I wish I was being sarcastic, but I'm not.
Re: "trouble spots such as Yemen and Syria" @Fibbles
Salad cream on chips - oh, yes!! Mayonnaise is too bland - the vinegar is necessary.
Hmmmmmm - chip buttie with salad cream for lunch, methinks ....
Re: Why would Belgacom not play ball?
I actually agree with Matt's original post (yep, that's my upvote there!), since his questions "Why didn't Belgacom play ball, and what has the Belgian government done about that?" are actually valid.
Matt is a difficult poster sometimes, but credit where credit is due - he does make some good points. However, do have some trouble with the mods blocking Eadon's account when he was far less rude than Matt, and one or two others. I'm really not advocating that anyone's account should be blocked, just that there was a lack of even-handedness there.
Two pages of comments ...
... and Matt Bryant hasn't made a "sheeple" comment!
Re: Do you know which IT firm Lovell works for? Email me and spill the beans. ® @ Khaptain
Ewelet Pack-hard, shurely.
Since I don't know the area of Borisstan in question, can anyone tell me what the likelihood is of
coming across finding sheep on the street? Maybe the brown suited, turquoise jumpered accused is the victim here ...
There's much more to Nokia than phones. Haven't got time to look for links, but there have been several posts on these forums, and a quick search will find it on the wider internet.
Re: It's always
Off topic, but how *do* pirates make out? Does Roger the Cabin Boy feature?
"Copies are available for the rare occasions where that's necessary (you get a CD or DVD which you take to the other hospital)."
This is an excellent idea that needs to be explored more. Allow the data subject to control their own data! The costs are small, compliance issues are minimised, and people actually control their own data and who has access and when!!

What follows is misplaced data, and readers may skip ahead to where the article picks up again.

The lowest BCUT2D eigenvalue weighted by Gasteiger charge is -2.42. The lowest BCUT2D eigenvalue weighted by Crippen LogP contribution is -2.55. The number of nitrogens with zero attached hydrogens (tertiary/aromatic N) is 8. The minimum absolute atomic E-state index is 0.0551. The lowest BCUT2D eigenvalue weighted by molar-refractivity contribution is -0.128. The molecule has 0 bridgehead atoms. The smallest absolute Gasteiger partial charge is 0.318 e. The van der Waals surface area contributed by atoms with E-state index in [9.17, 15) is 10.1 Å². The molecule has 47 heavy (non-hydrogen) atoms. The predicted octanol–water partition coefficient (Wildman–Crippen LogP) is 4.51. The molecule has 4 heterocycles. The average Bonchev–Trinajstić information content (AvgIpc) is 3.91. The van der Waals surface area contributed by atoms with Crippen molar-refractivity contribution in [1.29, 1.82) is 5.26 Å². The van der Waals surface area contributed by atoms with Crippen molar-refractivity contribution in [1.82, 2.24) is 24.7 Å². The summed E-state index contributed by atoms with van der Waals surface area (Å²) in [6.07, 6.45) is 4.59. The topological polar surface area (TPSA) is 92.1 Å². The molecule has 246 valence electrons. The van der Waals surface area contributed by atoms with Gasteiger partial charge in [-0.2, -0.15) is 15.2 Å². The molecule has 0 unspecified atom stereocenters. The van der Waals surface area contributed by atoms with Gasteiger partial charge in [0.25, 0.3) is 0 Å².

Of course, that is why it will never be considered ...
Re: John 110 Lot of interesting comments there @ Matt
"... unless Salmond tries the silliness of nationalisation ..."
Weeelllllllll, there you have hit on one of the things that puts Scottish independence into the "quite a good idea" category. Some things *should* be out of the market, or at least out of the hands of unaccountable bodies in foreign countries. Power generation is one of them, and having a government that isn't bound by ideology or treaty not to nationalise, or which will "bring the power home" some other way is extremely attractive to me.
Out of interest, why are some people who are not in Scotland, and who, by their own argument, stand to be better off because of all the "leeching" done by the Scots, get so upset by this?
Re: The assumption here @ Jonathan Richards 1
Good points, but how many DP Compliance wonks think twice about sending data to the USA?
Safe haven agreements are easy to draft and comply with, so I don't see the major problem.
Re: They don't want independance
"... it depends how you count the North Sea oil revenue."